17th October 2010
The Waterfront offers a free shuttle bus into town at 10am every day, with return at 2pm. We decided to go, even though we were told that shops were generally closed and the lady at reception was unsure about church services (especially when we explained that we were not Catholics).
So I was on the lookout for open churches as we drove into town. Our curiosity was aroused by one called David Livingstone Memorial Presbyterian church.
The service officially started at 9.30am, but no one raised an eyebrow when we walked in after 10am. The door remained open for stragglers throughout the service.
Because the congregation was Presbyterian, I expected the service to be formal. Instead, we were greeted by a party atmosphere. Soon AH and I were invited to join a conga down the aisles.
The music was so loud and the singing so enthusiastic that it took me a while to figure out that most of the singing was in English... The only words I understood were 'Jesus' and 'Halleluja'.
I studied the banners and mission statement. Their priorities were stewardship, evangelism and HIV/Aids, the latter a reminder that Aids remains a big problem in Africa. (The problem is also addressed on many posters.)
The preacher's voice carried to the back of the church, even without a microphone. First, he asked why most Zambian worship songs were in Bembo: „Can the other tribes not come up with songs of praise?“
He also said that there was no room for long faces in church. After all, we all knew One who could sort our problems if we just let Him.
We then shook hands with those around us, reminding each other that we were in the right place.
The key message was that our weaknesses keep us dependent on God and help us not to take things for granted. („Note that it talks here about weakness and not wickedness.“)
He said that some of us need our problems to help us focus on God. (As Mrs Self-sufficient personified, I am guilty as charged...)
The key to change is to stop focussing on our thorns and focus on the One who can either pull out the thorn or may leave it intact if this serves a better purpose...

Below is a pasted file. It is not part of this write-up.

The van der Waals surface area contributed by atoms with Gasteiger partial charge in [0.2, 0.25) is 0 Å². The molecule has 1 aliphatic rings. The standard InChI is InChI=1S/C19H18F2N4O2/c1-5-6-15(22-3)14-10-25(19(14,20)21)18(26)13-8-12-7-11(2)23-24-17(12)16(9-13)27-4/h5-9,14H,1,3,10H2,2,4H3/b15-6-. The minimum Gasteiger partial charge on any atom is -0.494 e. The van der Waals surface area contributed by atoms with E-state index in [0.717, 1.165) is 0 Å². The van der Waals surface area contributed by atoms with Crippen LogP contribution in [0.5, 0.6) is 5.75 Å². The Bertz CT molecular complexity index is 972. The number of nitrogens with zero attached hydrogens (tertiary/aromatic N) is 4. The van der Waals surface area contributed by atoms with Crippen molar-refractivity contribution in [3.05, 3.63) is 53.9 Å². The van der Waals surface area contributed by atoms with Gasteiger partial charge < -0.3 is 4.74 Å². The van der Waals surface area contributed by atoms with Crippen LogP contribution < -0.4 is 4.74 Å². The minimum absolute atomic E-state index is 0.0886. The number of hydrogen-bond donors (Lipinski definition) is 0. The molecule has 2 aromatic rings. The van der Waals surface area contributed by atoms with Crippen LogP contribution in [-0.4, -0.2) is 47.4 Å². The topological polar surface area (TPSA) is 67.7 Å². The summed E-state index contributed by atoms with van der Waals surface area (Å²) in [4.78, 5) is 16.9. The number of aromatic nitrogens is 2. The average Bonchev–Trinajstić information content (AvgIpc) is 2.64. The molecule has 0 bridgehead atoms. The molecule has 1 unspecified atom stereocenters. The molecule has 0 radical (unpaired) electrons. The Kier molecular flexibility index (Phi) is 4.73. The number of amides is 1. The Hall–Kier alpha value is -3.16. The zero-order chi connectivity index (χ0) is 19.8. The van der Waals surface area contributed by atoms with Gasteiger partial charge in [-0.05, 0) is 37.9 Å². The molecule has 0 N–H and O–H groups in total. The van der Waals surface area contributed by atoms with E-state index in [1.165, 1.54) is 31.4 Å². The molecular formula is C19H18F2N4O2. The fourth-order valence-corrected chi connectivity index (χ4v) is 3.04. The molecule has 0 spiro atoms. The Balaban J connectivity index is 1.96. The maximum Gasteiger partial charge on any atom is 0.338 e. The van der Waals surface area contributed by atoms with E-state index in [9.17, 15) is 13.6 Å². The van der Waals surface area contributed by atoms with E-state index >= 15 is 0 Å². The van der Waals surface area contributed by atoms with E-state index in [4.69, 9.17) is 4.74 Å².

When we leave the service at noon, we expect to shake hands with the preacher, but instead we are awaited by half the congregation. We shake hands with everyone and then joy the line of greeters. What a friendly way to say good bye.
David Livingstone Museum
We had our own personal guide for half the tour, so could bombard him with questions. I learned that the name Zambia comes from Zambezi river that plays such a key role in the country and that the colours of the national flag stand for nature (green), blood shed in freedom fight (red), black majority (black) and metals found in Zambia (gold).
I was moved when I heard that 2 ex-slaves carried Livingstone's body for 9 months across Africa to Zanzibar so that he could eventually be buried in England. (His body was identified by a bone that carried the scars of a lion attack.)
Livingstone's heart and internal organs are buried in Zanzibar for practical reasons (better corpse preservation) than romatic reasons (he had lost his heart to Africa)...
I also found it interesting to learn about the Zambian culture. A lot of the wildlife was preserved in former times because of mystical reasons.
People would generally not eat elephants because they believed that the elephant contained the meat of different animals like mice and snakes, and no-one wanted to eat the wrong meat...
The museum had also rebuilt a traditional village and tried to demonstrate the clash between traditional and modern lifestyles.